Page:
Laurie Santos, new “Head” of Silliman College, famed for teaching an extremely popular course on Happiness.
The Yale Daily News reports that a Yale junior’s Instagram quip has the campus again in a turmoil over Free Speech, with many students demanding punishment, Silliman Head Laurie Santos promising action and then crawfishing, Peter Salovey timidly defending Free Speech, and faculty arguing.
All this ICE but no detention centers in sight,â€ read the caption, beneath an Instagram photo of a Yale junior smiling amid a backdrop of snowy mountains.
Was the gaffe a distasteful joke or an affront to undocumented immigrants? Yale administrators and faculty disagreed. Screenshots of the post â€” a play on the U.S. Immigration and Customs Enforcement agency and ice itself â€” quickly went viral on social media. Students denounced the junior for joking about the plight of undocumented immigrants, who sometimes spend weeks and months in border detention facilities. Tweets criticizing the post received thousands of likes and more than 900 retweets. One student said he is â€œglad to see that Yale is still prepping for the future generations of Kavanaughs.â€ Others urged their peers to email the head of the juniorâ€™s residential college, psychology professor Laurie Santos and demanded consequences for the junior. …
As emails requesting the student to be held accountable for his Instagram post inundated Santosâ€™ inbox, the Silliman Head of College responded to at least one studentâ€™s call for action against the junior.
â€œI have now heard about this incident from many, many students,â€ Santos wrote in the email, which was obtained by the News. â€œIâ€™m upset that a member of my community would post something like this and I will take action on it. I will be bringing this up with the proper channels.â€
While some students said they appreciated Santosâ€™ note, many members of the University community voiced concerns about the emailâ€™s implications on whether administrators and faculty members have the jurisdiction to regulate studentsâ€™ speech.
English professor David Bromwich said the idea that the junior â€œshould somehow be punished, or cited to justify a reprimand, seems a clear overreach of authority.â€
â€œ[Of] course the result [of Santosâ€™ email] would be to chill speech generally,â€ Bromwich said. â€œPeople say silly things like this all the time, on campus and in everyday life elsewhere. Will you install microphones in the potted plants and try to catch them all?â€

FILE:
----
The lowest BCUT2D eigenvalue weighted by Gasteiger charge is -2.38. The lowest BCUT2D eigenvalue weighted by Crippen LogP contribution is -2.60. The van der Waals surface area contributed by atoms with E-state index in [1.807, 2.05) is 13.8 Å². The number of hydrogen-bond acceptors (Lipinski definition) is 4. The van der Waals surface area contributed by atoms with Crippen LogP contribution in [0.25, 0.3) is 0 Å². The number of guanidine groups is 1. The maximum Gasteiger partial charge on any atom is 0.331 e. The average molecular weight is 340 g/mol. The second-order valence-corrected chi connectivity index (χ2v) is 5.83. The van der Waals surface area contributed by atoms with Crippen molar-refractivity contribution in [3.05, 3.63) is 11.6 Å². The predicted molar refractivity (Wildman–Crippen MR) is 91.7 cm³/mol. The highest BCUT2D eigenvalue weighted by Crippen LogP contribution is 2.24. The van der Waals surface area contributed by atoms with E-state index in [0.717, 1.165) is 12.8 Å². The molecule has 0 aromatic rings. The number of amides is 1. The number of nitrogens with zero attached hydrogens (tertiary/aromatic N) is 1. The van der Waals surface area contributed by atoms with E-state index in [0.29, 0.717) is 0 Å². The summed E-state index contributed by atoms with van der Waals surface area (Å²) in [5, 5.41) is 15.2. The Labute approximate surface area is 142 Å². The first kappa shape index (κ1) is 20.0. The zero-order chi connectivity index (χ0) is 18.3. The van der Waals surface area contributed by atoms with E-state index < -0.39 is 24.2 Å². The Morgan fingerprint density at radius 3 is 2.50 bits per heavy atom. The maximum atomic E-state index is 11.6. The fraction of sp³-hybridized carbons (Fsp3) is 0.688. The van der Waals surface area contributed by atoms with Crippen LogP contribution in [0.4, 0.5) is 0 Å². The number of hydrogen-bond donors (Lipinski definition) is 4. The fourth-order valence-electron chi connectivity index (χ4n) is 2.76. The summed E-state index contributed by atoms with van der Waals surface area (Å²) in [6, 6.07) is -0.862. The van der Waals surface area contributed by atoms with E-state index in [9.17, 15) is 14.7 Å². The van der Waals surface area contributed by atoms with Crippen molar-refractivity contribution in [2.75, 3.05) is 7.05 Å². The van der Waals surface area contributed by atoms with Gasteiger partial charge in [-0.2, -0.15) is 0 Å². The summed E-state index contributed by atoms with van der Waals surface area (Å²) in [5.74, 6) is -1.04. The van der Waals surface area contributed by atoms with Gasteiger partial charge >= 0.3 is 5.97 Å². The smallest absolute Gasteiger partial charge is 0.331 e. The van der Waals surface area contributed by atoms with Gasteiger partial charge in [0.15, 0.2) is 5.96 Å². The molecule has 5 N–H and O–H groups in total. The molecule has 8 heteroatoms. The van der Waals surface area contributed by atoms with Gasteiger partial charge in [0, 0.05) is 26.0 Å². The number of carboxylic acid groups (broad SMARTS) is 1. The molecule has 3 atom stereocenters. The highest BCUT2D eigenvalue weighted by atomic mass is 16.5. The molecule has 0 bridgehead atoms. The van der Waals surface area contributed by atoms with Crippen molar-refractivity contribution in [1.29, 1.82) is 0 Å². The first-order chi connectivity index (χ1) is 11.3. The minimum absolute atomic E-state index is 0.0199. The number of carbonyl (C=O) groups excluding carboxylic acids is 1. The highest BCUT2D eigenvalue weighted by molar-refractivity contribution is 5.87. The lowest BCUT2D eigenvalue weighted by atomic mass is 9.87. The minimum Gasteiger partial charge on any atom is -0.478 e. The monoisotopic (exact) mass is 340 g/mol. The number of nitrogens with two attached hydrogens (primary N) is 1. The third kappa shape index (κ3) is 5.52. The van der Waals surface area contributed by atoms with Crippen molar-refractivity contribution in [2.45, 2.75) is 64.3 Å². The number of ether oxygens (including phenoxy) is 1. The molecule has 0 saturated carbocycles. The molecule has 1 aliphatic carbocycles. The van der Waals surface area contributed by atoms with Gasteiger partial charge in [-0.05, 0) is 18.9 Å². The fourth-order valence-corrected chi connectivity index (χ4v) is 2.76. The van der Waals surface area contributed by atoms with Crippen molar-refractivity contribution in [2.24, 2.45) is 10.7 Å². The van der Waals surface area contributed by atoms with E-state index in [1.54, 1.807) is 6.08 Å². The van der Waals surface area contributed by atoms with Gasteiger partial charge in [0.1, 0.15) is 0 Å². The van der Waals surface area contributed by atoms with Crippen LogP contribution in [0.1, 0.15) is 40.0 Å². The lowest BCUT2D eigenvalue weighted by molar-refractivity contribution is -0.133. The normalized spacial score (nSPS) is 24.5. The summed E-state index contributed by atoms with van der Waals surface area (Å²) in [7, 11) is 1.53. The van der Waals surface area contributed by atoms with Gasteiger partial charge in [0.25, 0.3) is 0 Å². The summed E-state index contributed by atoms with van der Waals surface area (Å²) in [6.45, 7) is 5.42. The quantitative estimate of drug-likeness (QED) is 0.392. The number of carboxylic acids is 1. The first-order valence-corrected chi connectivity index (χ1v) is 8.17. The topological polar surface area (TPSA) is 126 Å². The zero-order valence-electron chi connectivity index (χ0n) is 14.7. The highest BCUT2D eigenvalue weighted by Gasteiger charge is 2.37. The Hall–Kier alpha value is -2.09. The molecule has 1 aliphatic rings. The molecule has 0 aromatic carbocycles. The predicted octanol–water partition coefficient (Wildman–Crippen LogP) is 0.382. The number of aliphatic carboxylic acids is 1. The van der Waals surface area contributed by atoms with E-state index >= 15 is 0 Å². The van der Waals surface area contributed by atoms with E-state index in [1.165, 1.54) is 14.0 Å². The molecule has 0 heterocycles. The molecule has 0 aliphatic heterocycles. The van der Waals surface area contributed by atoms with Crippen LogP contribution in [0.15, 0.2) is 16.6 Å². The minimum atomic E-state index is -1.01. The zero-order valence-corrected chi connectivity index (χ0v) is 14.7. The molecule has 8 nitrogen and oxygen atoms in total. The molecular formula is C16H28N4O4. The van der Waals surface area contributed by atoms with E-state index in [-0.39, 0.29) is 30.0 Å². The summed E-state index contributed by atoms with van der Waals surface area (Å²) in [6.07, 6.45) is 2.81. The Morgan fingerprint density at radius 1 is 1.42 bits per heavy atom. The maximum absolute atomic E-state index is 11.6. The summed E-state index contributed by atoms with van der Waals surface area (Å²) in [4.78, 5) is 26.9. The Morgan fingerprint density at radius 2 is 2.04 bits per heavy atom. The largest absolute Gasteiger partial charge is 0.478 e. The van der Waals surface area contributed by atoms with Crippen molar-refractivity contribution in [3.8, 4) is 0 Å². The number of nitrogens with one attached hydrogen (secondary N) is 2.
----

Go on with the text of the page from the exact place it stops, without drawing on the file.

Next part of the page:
In an interview with the News, Chairman of the Institute for Free Speech Bradley Smith said Santosâ€™ email is â€œabsurd and anti-liberal.â€ The email sends a message that students now have to be extra careful to not upset others and â€œgives a license to social justice warriors to pick on students they donâ€™t like,â€ Smith said. He added that free speech is not only about a lack of censorship, but also about an open attitude of accepting controversial ideas.
In an email to the News on Wednesday, Santos said in hindsight, she â€œwould have worded things differently to make it clearer that what I wanted to do was gather more information â€” that was the action I had in mind.â€ …
Salovey did not comment on whether he had spoken with Santos about her handling of the matter.
â€œI would like to take this opportunity to underscore that Yale is committed firmly to free expression,â€ Salovey said. â€œTo learn, to create knowledge, to teach and to improve the world, we must engage in the exchange of ideas freely, especially when we disagree with one another. I have always encouraged members of the Yale community to participate in open discussions because the answer to speech that offends us is, most often, our own speech.â€ …
Thomas Kadri GRD â€™23 â€” who is a fellow at the Yale Information Society Project â€” added that while people should have the right to speak freely, free speech does not mean that people cannot criticize others if they dislike what is said.
â€œThat said, it might also be worrying if many students â€˜fearâ€™ the â€˜consequencesâ€™ of expressing their ideas and opinions,â€ Kadri added. â€œQuite how worrying it is would depend on a few things, I think. Are their fears reasonable? What do they actually fear will happen â€” criticism, social ostracism, bad grades on assignments, worse job prospects?â€
American Studies professor Matt Jacobson said that while the University may have some work to do, feeling uncomfortable is â€œemphatically not a â€˜free speechâ€™ issue of the constitutional sort.â€ Self-censorship is different from government censorship, and is in some cases â€œan organic response to the contending interests and the internalized dissonance brought about by social change and societal polarization,â€ Jacobson said.
He added that even if the climate issues on campus are very real and need to be addressed, it is important to recognize that there is a concerted effort on the right to use free speech as an instrument to advance a particular agenda, such as framing discrimination of ethnic, religious and racial minorities as freedom of expression.